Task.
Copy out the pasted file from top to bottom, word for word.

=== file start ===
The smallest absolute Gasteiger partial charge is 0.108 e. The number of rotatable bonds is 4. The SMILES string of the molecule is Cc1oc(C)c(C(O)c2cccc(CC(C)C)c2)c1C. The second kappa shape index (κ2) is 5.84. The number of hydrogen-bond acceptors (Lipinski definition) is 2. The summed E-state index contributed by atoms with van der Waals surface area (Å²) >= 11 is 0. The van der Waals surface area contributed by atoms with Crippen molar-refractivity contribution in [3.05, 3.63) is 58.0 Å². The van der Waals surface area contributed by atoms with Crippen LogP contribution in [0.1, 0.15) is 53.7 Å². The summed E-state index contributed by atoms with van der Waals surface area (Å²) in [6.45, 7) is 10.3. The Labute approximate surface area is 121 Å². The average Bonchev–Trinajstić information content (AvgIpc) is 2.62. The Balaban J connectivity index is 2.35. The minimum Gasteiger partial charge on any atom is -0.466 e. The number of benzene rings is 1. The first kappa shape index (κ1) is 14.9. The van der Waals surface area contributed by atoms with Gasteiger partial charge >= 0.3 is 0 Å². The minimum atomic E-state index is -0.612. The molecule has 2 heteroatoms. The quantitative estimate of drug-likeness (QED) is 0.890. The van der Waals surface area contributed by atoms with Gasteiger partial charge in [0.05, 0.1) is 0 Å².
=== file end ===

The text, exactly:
The smallest absolute Gasteiger partial charge is 0.108 e. The number of rotatable bonds is 4. The SMILES string of the molecule is Cc1oc(C)c(C(O)c2cccc(CC(C)C)c2)c1C. The second kappa shape index (κ2) is 5.84. The number of hydrogen-bond acceptors (Lipinski definition) is 2. The summed E-state index contributed by atoms with van der Waals surface area (Å²) >= 11 is 0. The van der Waals surface area contributed by atoms with Crippen molar-refractivity contribution in [3.05, 3.63) is 58.0 Å². The van der Waals surface area contributed by atoms with Crippen LogP contribution in [0.1, 0.15) is 53.7 Å². The summed E-state index contributed by atoms with van der Waals surface area (Å²) in [6.45, 7) is 10.3. The Labute approximate surface area is 121 Å². The average Bonchev–Trinajstić information content (AvgIpc) is 2.62. The Balaban J connectivity index is 2.35. The minimum Gasteiger partial charge on any atom is -0.466 e. The number of benzene rings is 1. The first kappa shape index (κ1) is 14.9. The van der Waals surface area contributed by atoms with Gasteiger partial charge >= 0.3 is 0 Å². The minimum atomic E-state index is -0.612. The molecule has 2 heteroatoms. The quantitative estimate of drug-likeness (QED) is 0.890. The van der Waals surface area contributed by atoms with Gasteiger partial charge in [0.05, 0.1) is 0 Å².